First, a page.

All great pizza has a story, and that’s deeply true for one of Chicago’s finest deep dish shops, Lou Malnati’s Pizzeria.
Lou Malnati’s namesake got his start young, working with his father Rudy Malnati to prepare some of the city’s very first deep dish pizzas in the 1940s. Rudy was instrumental in developing the recipe for Chicago-style deep dish, which made its saucy debut at Pizzeria Uno in 1943. Throughout the 1950s, Rudy and Lou co-managed the budding Pizzeria Uno, and by the early ‘70s, Lou was ready to strike out on his own. On March 17, 1971, Lou opened his very first store in the Lincolnwood neighborhood, and the legend of Lou Malnati’s was born.
After Lou’s death in 1978, his sons took over the family business, creating what can only be described as a Chicago pizza empire. Over the coming decades, Lou Malnati’s would grow to more than 40 locations with a successful mail-order service delivering fresh pizzas to deep dish fans across the country. And after 45 years of success, Lou Malnati’s finally began expanding outside Illinois, opening a store in Phoenix, Arizona in 2016.
Lou’s epic recipe has become widely accepted as the preeminent example of Chicago’s classic deep dish, winning multiple best-of titles and the undying love of pizza enthusiasts the world over.
You don’t just win the title of Chicago’s Favorite Pizza by accident. Years of practice and some serious pizza mojo coalesced to create the blueprint for Lou’s legendary pie. Now that you know the history, let’s digest some of the hallmarks of Lou Malnati’s pizza-perfection by order of construction.
“You’ve gotta start with a good foundation,” said Marc Malnati. You’ve got to respect a guy who compares making a pizza to building a house.
Hearing the term “deep dish” you might, as many mistakenly have through the years, be tempted to think that Lou Malnati’s pizza has a thick crust. While some deep dish-style pizzas do have a thicker crust, classic deep dish crust—like the one featured at Lou Malnati’s—is actually relatively thin, with a distinctly-satisfying crunch.
As one might expect, Lou Malnati’s legendary pizza is prepared using a characteristically deep pan. The dough is slightly more fragile than traditional pizzas, with a sharp edge where the dough is pressed against the sides of a seasoned pan.
But what makes Lou Malnati’s truly unique among its contemporaries is its legendary (and trademarked) Buttercrust™. This idyllic mix of seasoning, butter and flaky carbs makes the perfect home for a delicious heap of pizza delights. The top-secret crust recipe has been passed down through generations of Malnati’s, and with a winning-record like Lou’s, it’s unlikely to change any time soon.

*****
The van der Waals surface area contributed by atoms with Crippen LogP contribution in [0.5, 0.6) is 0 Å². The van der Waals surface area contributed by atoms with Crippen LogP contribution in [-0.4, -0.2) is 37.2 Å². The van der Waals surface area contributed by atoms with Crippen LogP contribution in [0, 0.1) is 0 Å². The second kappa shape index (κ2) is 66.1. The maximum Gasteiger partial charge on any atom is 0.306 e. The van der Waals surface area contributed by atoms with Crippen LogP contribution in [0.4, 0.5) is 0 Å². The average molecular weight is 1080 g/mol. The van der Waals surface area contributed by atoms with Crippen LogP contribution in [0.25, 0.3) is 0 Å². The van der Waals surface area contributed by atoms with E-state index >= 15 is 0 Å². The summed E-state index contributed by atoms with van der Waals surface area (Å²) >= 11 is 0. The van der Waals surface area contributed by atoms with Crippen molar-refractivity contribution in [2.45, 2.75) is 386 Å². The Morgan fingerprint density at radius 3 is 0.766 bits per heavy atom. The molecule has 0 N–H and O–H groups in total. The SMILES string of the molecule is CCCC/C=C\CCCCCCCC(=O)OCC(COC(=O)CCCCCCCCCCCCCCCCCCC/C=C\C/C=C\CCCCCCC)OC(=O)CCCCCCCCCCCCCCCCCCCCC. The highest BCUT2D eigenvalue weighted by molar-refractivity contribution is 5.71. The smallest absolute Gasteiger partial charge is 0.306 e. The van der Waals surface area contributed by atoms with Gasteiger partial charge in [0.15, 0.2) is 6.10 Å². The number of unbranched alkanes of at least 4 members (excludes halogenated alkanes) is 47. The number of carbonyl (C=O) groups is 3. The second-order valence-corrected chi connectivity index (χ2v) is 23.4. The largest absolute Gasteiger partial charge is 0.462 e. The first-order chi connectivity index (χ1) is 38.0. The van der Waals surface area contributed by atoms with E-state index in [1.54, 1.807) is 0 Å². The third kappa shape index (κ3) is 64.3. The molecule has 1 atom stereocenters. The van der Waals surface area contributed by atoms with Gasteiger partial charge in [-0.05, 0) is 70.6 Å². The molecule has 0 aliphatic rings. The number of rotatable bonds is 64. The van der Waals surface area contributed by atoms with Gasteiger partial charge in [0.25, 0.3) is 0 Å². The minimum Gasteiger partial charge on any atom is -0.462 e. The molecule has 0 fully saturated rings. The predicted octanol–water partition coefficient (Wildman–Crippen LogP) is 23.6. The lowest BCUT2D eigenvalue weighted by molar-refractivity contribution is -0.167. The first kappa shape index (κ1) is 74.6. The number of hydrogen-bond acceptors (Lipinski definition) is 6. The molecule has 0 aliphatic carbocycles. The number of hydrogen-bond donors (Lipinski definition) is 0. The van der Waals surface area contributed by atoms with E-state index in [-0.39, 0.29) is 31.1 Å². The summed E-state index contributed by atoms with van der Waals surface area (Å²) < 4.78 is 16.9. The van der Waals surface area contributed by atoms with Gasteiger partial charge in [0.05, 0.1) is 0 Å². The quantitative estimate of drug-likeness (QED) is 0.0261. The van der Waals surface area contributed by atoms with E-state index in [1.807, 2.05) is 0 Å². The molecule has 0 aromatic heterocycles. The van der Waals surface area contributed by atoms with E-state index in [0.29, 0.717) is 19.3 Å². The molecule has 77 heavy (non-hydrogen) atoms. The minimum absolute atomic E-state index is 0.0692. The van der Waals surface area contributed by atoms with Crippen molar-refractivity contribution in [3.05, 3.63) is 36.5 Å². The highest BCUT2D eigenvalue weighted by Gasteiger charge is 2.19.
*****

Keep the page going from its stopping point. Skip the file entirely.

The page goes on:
When you’re this close to the free-grazing dairy cows of Wisconsin, you’re not settling for anything less than the best. Lou Malnati’s has nurtured a relationship with the same small Wisconsin dairy farm for 40 years to ensure its cheese maintains the exact flavor and texture necessary to produce the famous pizzas. And unlike the shredded cheese ubiquitous in other shops, a classic deep dish like Lou Malnati’s uses sliced mozzarella to ensure cheese consistency across the pie. If you find yourself craving a little extra cheese, try the Chicago Malnati Classic.
Once their delicious blanket of cheese is in place, it’s time to invite some toppings to the party. Now it’s no surprise that Lou’s uses only the finest ingredients for its pizza, so any flavor you order is going to be top-shelf. A great example is house-favorite is The Lou, with sliced Roma tomatoes, three cheeses and a garlic Buttercrust ™.
But the real MVP here is the sausage. While most shops use a crumbled sausage on their pizzas, Lou’s has developed an exclusive sausage blend, formed in a single large patty that covers the entire circumference of the pie. Another calculated decision, this odd sausage construction is not only iconic to Lou Malnati’s, but ensures every bite contains the perfect proportion of sausage flavor.
The crown of any deep dish pizza, sauce is spread across the top of the pie to prevent burning during long bake times. To carefully control the quality of their sauce, Lou Malnati’s sends a team to California each year to meet with tomato growers and personally hand-pick their tomato crops. Only the best vine-ripened plum tomatoes make the cut, and the chosen few are blended and canned exclusively for Lou Malnati’s use. While some pizza shops opt for a pureed tomato sauce, Lou’s Malnati’s sauce is chunky with large bites of tomato garnishing the pie for a fresher, more natural flavor.
The result is a perfectly balanced history-making pie, from top to bottom.
Since the first Lou Malnati’s opened its doors in 1971, the Lou Malnati legacy has been defined by a spirit of goodwill for its communities. The first Lou Malnati’s charity dinner was created to fund scholarships for local athletes. After Lou died of cancer in 1978, that dinner began funding cancer research. Since its inception, the Lou Malnati’s Cancer Research Fund has raised over $3 million to benefit cancer organizations.
The team at Lou’s also opened a shop in Chicago’s North Lawndale neighborhood, with the goal of returning 100% of the store’s profits back to the community for children’s education and recreational programs. In 2011, that vision became a reality when the store turned its first profit.
Want to know more about deep dish pizza in Illinois? Check out our article to find out what makes Chicago-style deep-dish so good!
This article was written as part of the Illinois Bicentennial 200 Years, 200 Stories project. Read more stories from the project.